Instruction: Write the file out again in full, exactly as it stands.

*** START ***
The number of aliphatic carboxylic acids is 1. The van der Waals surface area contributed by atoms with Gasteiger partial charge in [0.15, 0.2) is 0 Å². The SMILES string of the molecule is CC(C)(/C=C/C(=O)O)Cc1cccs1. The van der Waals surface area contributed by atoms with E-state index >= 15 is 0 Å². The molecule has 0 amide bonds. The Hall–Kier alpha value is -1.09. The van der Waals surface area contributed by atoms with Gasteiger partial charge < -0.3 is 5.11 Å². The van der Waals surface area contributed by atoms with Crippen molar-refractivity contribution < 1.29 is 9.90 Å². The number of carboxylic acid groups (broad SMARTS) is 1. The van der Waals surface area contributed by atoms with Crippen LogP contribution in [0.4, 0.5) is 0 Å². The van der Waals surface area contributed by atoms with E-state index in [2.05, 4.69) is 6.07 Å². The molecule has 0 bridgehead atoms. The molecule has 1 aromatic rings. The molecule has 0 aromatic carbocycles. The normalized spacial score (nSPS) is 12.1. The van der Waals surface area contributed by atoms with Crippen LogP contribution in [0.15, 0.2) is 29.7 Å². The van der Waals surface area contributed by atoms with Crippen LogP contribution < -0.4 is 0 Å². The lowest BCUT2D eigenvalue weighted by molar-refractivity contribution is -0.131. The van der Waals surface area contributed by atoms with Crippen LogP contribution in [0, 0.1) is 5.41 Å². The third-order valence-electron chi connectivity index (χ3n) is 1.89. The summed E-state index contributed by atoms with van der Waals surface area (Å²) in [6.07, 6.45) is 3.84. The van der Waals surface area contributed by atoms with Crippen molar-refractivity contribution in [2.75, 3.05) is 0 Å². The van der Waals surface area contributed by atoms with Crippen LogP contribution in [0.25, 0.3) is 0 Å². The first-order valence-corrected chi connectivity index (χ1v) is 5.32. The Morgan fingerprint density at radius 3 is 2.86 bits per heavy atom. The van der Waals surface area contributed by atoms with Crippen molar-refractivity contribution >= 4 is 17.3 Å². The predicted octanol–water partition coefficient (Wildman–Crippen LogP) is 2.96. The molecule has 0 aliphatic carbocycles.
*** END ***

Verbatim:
The number of aliphatic carboxylic acids is 1. The van der Waals surface area contributed by atoms with Gasteiger partial charge in [0.15, 0.2) is 0 Å². The SMILES string of the molecule is CC(C)(/C=C/C(=O)O)Cc1cccs1. The van der Waals surface area contributed by atoms with E-state index >= 15 is 0 Å². The molecule has 0 amide bonds. The Hall–Kier alpha value is -1.09. The van der Waals surface area contributed by atoms with Gasteiger partial charge < -0.3 is 5.11 Å². The van der Waals surface area contributed by atoms with Crippen molar-refractivity contribution < 1.29 is 9.90 Å². The number of carboxylic acid groups (broad SMARTS) is 1. The van der Waals surface area contributed by atoms with Crippen LogP contribution in [0.4, 0.5) is 0 Å². The van der Waals surface area contributed by atoms with E-state index in [2.05, 4.69) is 6.07 Å². The molecule has 0 bridgehead atoms. The molecule has 1 aromatic rings. The molecule has 0 aromatic carbocycles. The normalized spacial score (nSPS) is 12.1. The van der Waals surface area contributed by atoms with Crippen LogP contribution in [0.15, 0.2) is 29.7 Å². The van der Waals surface area contributed by atoms with Crippen LogP contribution < -0.4 is 0 Å². The lowest BCUT2D eigenvalue weighted by molar-refractivity contribution is -0.131. The van der Waals surface area contributed by atoms with Crippen LogP contribution in [0, 0.1) is 5.41 Å². The third-order valence-electron chi connectivity index (χ3n) is 1.89. The summed E-state index contributed by atoms with van der Waals surface area (Å²) in [6.07, 6.45) is 3.84. The van der Waals surface area contributed by atoms with Crippen molar-refractivity contribution in [2.75, 3.05) is 0 Å². The van der Waals surface area contributed by atoms with Crippen LogP contribution in [0.25, 0.3) is 0 Å². The first-order valence-corrected chi connectivity index (χ1v) is 5.32. The Morgan fingerprint density at radius 3 is 2.86 bits per heavy atom. The van der Waals surface area contributed by atoms with Crippen molar-refractivity contribution >= 4 is 17.3 Å². The predicted octanol–water partition coefficient (Wildman–Crippen LogP) is 2.96. The molecule has 0 aliphatic carbocycles.